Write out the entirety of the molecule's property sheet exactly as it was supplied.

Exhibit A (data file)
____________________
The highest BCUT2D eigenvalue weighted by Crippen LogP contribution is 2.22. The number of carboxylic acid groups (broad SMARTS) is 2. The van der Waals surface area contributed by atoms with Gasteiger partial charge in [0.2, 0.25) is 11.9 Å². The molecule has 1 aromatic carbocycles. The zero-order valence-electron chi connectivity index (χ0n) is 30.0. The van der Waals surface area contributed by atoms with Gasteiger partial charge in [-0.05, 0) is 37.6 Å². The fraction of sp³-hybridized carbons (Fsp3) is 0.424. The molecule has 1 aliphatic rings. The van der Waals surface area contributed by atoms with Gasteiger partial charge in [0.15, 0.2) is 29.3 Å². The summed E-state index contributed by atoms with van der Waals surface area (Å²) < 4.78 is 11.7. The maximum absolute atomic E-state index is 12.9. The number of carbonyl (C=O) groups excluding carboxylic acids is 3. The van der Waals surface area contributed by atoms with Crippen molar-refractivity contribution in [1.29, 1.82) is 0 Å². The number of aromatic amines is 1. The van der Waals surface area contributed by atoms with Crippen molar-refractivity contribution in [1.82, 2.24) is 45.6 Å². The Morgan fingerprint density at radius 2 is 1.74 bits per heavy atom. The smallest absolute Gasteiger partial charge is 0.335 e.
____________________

The highest BCUT2D eigenvalue weighted by Crippen LogP contribution is 2.22. The number of carboxylic acid groups (broad SMARTS) is 2. The van der Waals surface area contributed by atoms with Gasteiger partial charge in [0.2, 0.25) is 11.9 Å². The molecule has 1 aromatic carbocycles. The zero-order valence-electron chi connectivity index (χ0n) is 30.0. The van der Waals surface area contributed by atoms with Gasteiger partial charge in [-0.05, 0) is 37.6 Å². The fraction of sp³-hybridized carbons (Fsp3) is 0.424. The molecule has 1 aliphatic rings. The van der Waals surface area contributed by atoms with Gasteiger partial charge in [0.15, 0.2) is 29.3 Å². The summed E-state index contributed by atoms with van der Waals surface area (Å²) < 4.78 is 11.7. The maximum absolute atomic E-state index is 12.9. The number of carbonyl (C=O) groups excluding carboxylic acids is 3. The van der Waals surface area contributed by atoms with Crippen molar-refractivity contribution in [1.29, 1.82) is 0 Å². The number of aromatic amines is 1. The van der Waals surface area contributed by atoms with Crippen molar-refractivity contribution in [1.82, 2.24) is 45.6 Å². The Morgan fingerprint density at radius 2 is 1.74 bits per heavy atom. The smallest absolute Gasteiger partial charge is 0.335 e.